“Tender Sensibilities”: A History of Animal Protection and Animal Sheltering in the United States
Thursday, Oct. 18, 1:15 - 2:45 pm
St. Hubert’s Madison Shelter Community Room- 575 Woodland Ave, Madison, NJ 07940
by Bernard Unti, Senior Policy Advisor at the Humane Society of the United States
Animal sheltering in North America is nearly 150 years old, and the kindness-to-animals ethic is even older. How, where, and on what assumptions did modern animal care and control emerge? How has it changed during this span of time, and how has it remained the same? What have been its signature concerns? What is the historical role of the animal shelter in the transmission of humane values? Are there lessons for its future in its past? We’ll explore these questions by examining such topics as the basic ideal of humaneness, the development of euthanasia methods, the rise of veterinary medicine, the emergence of spaying and neutering procedures, and the evolving functions of the animal shelter in American history.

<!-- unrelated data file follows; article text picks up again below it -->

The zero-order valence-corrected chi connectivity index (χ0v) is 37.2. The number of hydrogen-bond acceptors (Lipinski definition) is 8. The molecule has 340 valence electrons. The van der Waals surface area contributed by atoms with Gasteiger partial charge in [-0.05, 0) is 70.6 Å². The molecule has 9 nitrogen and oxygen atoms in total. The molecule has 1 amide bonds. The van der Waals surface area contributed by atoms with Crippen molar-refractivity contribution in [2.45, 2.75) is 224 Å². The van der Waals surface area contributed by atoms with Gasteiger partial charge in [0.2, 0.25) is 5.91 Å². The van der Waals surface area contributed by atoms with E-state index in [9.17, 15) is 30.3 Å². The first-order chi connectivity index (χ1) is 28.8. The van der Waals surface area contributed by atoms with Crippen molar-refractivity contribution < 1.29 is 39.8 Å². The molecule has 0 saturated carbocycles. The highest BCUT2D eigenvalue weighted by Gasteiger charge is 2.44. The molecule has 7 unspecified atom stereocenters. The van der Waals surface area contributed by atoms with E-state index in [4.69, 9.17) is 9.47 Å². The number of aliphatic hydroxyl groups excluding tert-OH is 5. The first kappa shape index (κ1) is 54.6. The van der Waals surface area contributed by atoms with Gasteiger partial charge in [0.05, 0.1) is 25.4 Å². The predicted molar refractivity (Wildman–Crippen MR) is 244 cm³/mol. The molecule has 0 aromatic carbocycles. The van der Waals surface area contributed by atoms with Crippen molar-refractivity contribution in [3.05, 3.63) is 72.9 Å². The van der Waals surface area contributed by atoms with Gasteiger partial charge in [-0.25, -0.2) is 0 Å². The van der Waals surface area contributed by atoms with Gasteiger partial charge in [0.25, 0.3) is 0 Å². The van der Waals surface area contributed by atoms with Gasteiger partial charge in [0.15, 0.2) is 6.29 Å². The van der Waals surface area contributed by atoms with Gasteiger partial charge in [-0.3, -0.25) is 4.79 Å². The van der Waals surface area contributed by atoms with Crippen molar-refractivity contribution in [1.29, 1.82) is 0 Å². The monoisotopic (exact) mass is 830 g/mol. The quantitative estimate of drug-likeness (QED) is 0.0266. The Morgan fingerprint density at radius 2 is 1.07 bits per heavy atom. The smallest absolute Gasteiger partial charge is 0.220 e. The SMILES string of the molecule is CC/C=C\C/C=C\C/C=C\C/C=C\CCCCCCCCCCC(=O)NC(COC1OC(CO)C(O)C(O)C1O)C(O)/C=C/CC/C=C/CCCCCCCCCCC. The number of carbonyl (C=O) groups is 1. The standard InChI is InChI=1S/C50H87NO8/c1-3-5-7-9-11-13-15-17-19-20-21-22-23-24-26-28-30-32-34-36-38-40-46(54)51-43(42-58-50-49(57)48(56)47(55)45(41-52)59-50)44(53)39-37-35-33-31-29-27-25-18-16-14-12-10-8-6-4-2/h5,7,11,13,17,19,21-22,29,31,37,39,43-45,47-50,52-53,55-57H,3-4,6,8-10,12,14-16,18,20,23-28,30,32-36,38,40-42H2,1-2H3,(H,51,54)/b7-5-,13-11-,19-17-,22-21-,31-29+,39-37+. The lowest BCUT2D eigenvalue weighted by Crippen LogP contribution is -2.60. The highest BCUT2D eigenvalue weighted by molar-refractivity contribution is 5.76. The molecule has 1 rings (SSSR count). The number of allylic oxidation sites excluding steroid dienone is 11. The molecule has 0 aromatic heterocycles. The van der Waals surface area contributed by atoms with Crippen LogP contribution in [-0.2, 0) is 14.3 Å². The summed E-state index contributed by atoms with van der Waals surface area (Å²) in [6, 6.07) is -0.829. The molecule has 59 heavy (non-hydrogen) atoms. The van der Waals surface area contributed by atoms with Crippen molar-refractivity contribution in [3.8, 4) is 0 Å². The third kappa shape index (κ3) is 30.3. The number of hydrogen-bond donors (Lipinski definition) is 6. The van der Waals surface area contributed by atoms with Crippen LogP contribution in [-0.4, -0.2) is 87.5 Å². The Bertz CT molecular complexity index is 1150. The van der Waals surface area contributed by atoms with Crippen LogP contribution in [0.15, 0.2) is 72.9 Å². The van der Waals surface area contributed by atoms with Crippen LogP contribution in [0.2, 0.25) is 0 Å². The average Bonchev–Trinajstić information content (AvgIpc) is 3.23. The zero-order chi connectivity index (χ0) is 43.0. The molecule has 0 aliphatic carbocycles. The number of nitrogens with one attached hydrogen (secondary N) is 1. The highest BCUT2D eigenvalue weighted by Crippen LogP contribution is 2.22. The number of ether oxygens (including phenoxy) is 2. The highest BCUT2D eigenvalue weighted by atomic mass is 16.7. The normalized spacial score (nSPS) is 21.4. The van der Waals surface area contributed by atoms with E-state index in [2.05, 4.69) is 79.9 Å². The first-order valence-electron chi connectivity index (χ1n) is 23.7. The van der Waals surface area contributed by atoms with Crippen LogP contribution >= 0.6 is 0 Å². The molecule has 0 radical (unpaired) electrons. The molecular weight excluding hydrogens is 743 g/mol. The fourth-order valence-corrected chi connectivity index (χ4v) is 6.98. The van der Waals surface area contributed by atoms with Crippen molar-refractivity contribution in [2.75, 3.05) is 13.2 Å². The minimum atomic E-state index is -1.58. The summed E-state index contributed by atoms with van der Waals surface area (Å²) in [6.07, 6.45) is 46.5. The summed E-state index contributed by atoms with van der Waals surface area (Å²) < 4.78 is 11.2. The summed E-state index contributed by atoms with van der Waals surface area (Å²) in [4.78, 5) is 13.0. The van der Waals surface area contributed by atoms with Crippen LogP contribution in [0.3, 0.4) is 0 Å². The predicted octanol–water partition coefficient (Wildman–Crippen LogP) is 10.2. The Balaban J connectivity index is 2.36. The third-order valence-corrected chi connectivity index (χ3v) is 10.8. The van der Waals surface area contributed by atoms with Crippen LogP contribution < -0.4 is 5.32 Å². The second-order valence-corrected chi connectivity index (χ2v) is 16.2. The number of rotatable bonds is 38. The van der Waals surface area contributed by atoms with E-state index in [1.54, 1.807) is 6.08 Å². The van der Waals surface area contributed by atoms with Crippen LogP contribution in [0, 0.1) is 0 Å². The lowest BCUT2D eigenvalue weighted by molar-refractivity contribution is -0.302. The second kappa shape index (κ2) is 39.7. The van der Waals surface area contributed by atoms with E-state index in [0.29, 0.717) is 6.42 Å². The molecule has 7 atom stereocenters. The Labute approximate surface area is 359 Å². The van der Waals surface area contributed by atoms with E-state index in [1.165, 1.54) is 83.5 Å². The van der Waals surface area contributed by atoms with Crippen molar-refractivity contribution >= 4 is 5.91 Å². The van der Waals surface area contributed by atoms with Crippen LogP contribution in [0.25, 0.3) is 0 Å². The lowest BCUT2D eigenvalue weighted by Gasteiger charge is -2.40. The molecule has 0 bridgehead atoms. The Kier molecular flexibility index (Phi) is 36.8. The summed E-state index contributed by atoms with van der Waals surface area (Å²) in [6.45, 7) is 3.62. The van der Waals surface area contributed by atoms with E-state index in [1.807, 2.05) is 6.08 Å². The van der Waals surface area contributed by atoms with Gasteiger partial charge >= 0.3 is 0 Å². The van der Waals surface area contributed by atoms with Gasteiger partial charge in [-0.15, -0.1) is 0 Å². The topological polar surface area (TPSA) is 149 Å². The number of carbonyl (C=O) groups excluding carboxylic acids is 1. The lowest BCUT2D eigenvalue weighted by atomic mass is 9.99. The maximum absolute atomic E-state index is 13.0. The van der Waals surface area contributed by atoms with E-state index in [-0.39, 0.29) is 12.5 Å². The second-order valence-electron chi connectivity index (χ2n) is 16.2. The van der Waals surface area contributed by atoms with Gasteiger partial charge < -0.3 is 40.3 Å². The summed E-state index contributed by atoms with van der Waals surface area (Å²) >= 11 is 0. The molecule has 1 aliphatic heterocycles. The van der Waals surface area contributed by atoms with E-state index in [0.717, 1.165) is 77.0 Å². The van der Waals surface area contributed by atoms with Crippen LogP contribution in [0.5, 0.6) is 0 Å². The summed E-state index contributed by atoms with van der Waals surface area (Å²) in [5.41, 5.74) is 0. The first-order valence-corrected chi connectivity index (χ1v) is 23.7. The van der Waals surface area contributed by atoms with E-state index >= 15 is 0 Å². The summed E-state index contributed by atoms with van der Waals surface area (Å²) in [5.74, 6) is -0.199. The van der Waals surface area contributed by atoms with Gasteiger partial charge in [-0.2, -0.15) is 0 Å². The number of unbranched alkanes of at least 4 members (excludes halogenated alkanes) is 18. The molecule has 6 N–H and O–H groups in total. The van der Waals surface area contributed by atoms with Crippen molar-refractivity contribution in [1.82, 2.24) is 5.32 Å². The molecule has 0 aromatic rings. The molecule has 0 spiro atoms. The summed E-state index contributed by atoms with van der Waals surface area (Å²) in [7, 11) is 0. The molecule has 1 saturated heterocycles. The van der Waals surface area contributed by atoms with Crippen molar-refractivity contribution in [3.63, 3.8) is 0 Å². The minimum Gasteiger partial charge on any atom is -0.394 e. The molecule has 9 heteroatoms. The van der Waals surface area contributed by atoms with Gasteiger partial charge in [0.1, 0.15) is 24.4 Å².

attendance is free. RSVP to [email protected] to reserve your space. seating is limited.
Bernard Unti is Senior Policy Advisor at the Humane Society of the United States, and has represented the HSUS and its affiliates in a broad range of domestic and global campaigns and initiatives. He is the author of Protecting All Animals: A Fifty-Year History of The Humane Society of the United States (2004) and other works on animal protection as an historical and contemporary concern. Unti received a Ph.D. in U.S. History from American University.